K, Kc and Kp

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mbaker4E
Posts: 69
Joined: Fri Sep 28, 2018 12:26 am

K, Kc and Kp

Postby mbaker4E » Thu Jan 10, 2019 3:11 pm

What are the differences in using K, Kc and Kp? Are K and Kc interchangeable?

Fiona Jackson 1D
Posts: 30
Joined: Fri Sep 28, 2018 12:22 am

Re: K, Kc and Kp

Postby Fiona Jackson 1D » Thu Jan 10, 2019 3:13 pm

I think K is a general term for the equilibrium constant, while Kc is used when using concentrations and Kp is used with pressures. So, Kc and Kp are both K constants, but are more specific.

Cynthia Aragon 1B
Posts: 47
Joined: Mon Apr 09, 2018 1:38 pm

Re: K, Kc and Kp

Postby Cynthia Aragon 1B » Thu Jan 10, 2019 3:17 pm

Kp stands for the partial pressure equilibrium constant
Kc stands for the molar concentration equilibrium constant

Ashley Zhu 1A
Posts: 69
Joined: Fri Sep 28, 2018 12:16 am

Re: K, Kc and Kp

Postby Ashley Zhu 1A » Thu Jan 10, 2019 3:19 pm

I think the way the textbook explains it is that K and Kp are essentially the same thing, using partial pressures for reactions that have gaseous compounds while Kc is specific to a K that uses concentrations.
Pages 424 and 437 in the 6th edition might be helpful if you want to look at it.

TiffanyL1G
Posts: 61
Joined: Fri Sep 28, 2018 12:22 am

Re: K, Kc and Kp

Postby TiffanyL1G » Thu Jan 10, 2019 3:29 pm

K is also known to be the composition of the reaction mixture at equilibrium at a given temperature. Kc is used for substances with concentration (Aqueous and or if there is more than one form in the chemical equation), and Kp is used for partial pressures that have gaseous compounds.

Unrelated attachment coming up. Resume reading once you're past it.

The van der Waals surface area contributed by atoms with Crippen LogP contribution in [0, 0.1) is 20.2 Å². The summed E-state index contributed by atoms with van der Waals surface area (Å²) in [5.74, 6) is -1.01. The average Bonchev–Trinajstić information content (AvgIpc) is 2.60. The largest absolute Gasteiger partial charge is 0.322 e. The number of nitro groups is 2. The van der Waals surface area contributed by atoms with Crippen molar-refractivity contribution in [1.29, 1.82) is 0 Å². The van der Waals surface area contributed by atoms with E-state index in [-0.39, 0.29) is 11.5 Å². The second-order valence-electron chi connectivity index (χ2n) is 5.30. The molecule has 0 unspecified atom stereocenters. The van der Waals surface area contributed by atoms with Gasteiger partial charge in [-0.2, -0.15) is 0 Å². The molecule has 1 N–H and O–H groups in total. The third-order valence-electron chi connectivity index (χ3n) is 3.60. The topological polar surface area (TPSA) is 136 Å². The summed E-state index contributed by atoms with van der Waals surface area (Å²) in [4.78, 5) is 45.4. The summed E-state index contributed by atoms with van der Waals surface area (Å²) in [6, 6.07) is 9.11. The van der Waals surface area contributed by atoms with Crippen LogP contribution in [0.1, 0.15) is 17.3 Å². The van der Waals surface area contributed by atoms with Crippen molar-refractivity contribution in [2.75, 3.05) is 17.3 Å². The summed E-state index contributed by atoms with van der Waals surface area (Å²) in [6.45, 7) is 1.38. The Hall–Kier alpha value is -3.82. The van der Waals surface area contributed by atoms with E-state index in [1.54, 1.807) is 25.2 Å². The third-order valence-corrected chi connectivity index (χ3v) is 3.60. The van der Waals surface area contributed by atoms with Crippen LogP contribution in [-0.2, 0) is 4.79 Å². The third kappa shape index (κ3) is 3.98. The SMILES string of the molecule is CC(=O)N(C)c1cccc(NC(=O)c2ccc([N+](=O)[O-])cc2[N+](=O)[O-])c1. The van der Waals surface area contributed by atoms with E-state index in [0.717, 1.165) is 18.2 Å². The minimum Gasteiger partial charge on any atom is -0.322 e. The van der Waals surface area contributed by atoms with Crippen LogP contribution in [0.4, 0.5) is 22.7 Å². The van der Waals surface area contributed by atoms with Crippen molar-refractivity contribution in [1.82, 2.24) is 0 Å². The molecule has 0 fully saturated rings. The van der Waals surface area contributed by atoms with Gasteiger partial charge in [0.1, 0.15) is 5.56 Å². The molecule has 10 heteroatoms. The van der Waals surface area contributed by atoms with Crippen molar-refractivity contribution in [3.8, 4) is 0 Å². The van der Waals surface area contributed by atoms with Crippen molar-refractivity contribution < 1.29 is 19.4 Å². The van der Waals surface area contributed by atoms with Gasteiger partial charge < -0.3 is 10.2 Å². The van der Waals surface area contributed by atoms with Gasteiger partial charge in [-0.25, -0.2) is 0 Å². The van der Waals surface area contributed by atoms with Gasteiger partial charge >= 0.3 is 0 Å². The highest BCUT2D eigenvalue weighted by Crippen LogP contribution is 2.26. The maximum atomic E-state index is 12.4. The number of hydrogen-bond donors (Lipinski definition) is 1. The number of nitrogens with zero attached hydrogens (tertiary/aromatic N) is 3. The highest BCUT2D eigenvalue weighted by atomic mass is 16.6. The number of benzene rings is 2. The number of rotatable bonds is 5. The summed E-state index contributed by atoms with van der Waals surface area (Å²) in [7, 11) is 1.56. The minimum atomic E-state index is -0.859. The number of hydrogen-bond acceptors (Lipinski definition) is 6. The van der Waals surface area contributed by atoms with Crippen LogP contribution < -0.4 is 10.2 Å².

Kessandra Ng 1K
Posts: 67
Joined: Fri Sep 28, 2018 12:25 am

Re: K, Kc and Kp

Postby Kessandra Ng 1K » Thu Jan 10, 2019 11:34 pm

If you're referring specifically to homework questions, I believe most of them will say specifically which K/Kc/Kp they want.

Sapna Ramappa 1J
Posts: 63
Joined: Fri Sep 28, 2018 12:24 am

Re: K, Kc and Kp

Postby Sapna Ramappa 1J » Fri Jan 11, 2019 10:38 am

K is the generic term for the equilibrium constant, Kc is specifically for concentrations, and Kp is specifically for partial pressures.

Edward Suarez 1I
Posts: 75
Joined: Fri Sep 28, 2018 12:27 am

Re: K, Kc and Kp

Postby Edward Suarez 1I » Fri Jan 11, 2019 10:46 am

i believe you can use them interchangeably (most people use K only). C refers to concentration while P refers to partial pressure

Celine Hoh 2L
Posts: 66
Joined: Fri Sep 28, 2018 12:28 am

Re: K, Kc and Kp

Postby Celine Hoh 2L » Fri Jan 11, 2019 10:47 am

The K values are only affected by the change in temperature.


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